If the seven years I spent in art school before getting to college taught me anything, most of all, it was how to look at my own life in ways that I could better understand myself. I credit my freshman year design teacher for introducing me to the vast and wonderful world of Japanese graphic design with the first high school assignment I ever truly enjoyed. My playful master copy of Tadanori Yokoo’s The Wonders of Life on Earth launched my exploration of both art historical design tendencies and themes that would influence the concept of youth and memory I am still working with today.
The more I developed a concentration on themes of youth, the more I looked into my own experience growing up, the best resource I had. Sort of like how people use Ancestry.com as a jumping-off point, I used the retro Asics box of printed photographs under my bed to start exploring my family history. Searching through the physical evidence of my past helped me to create a narrative I could turn into a series of paintings. My years of carefully flipping through my photo collection to not smudge the glossy 2000s Walgreens prints helped me understand the importance of caution when looking through an important collection. I was able to apply those skills as I assisted with the inventory of MoFA’s Permanent Collection this semester.
Over the years, I have honed my fascination with Ukiyo-e printmaking, a genre of Japanese art that emphasized the pleasures of life and the impermanence of things on earth. Hokusai’s 36 Views of Mount Fuji series became a highly significant source of inspiration for me. As my work moved further into the symbolic and metaphorical realm, his multi-angled image of a sacred landmark of the Japanese landscape wowed me. The series served as an amazing connection to my grandparents’ old Iowa home, the landmark of my artistic concept and self-identity, and where I spent much of my childhood. His precious multi-layer woodblock prints leave such a heavy mark on me, yet such a light one on paper. I have spent years examining Ukiyo-e prints as best I can on a computer screen, but I never realized how delicate the works are before looking at the real thing closely. Though I couldn’t see a real Hokusai in MoFA’s collection, the pretty broad assortment of other prints and artists from his time I encountered up close helped me contextualize his process. I can experiment with layers and weight in my own way.
When I applied to Florida State, I decided I wanted to study Art History to learn even more in-depth about the art that so influences my own. Interning at MoFA, and especially getting to explore the Permanent Collection in such detail, has opened me up to more tactics of research and what it means to have a personal connection with art, whether it be an emotional connection, educational, or visual. Focusing on what is important to me helps me focus on the art I want to be making. Looking into how even the greatest artists in history practiced the same way encourages me to balance making and learning as much as possible.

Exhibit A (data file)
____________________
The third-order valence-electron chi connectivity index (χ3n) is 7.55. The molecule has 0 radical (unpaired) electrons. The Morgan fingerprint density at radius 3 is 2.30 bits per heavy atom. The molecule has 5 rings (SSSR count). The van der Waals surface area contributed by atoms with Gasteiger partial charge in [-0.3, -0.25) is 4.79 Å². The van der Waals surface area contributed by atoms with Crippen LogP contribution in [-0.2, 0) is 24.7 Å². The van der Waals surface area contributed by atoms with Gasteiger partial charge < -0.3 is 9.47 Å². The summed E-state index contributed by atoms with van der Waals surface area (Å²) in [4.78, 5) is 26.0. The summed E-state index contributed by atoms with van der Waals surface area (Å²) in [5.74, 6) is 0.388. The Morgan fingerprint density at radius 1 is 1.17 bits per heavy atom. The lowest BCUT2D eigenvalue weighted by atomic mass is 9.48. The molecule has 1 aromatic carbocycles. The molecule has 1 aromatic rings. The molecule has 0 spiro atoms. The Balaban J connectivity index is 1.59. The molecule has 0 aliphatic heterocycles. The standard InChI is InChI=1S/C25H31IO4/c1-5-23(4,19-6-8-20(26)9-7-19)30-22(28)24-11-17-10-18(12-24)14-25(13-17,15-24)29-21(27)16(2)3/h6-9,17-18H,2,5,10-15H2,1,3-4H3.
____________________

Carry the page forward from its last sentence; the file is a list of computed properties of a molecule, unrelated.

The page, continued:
MoFA’s Permanent Collection is a vibrant range of artworks, from 15th-century engravings to lithography from past students. As someone with a huge fondness for printmaking as a practice, it was a great privilege to work mainly with that portion of the collection. To interact with real works from artists I admire, like Japanese printmaker Hiroshi Yoshida, and discover many new ones I might not have ever been introduced to outside of my internship has been an incredibly inspiring experience. I have even uncovered new techniques from the past that I would like to incorporate into my future work.
The digital Permanent Collection database is available to anyone who wants to explore MoFA with a closer look. Following this link will take you to the Collections page on the museum’s website. From there, click on “Permanent Collection Databases” and use the guest log-in information provided above the link. On the Permanent Collection page, the small downward arrow in the top left corner will bring a drop-down menu, where you can click “Layout” and then “Web Layout” for the best view of artworks and their descriptions. There is a lot to see, and from my own experience with it, I can assure you that you will be surprised by what you find!
Ava is a dedicated second-year student in Art History and Studio Art at Florida State University, focusing on Museum Studies. She has participated in numerous community art projects and exhibitions in South Florida and has experience in gallery curation. She currently plans to pursue an MFA in Studio Art.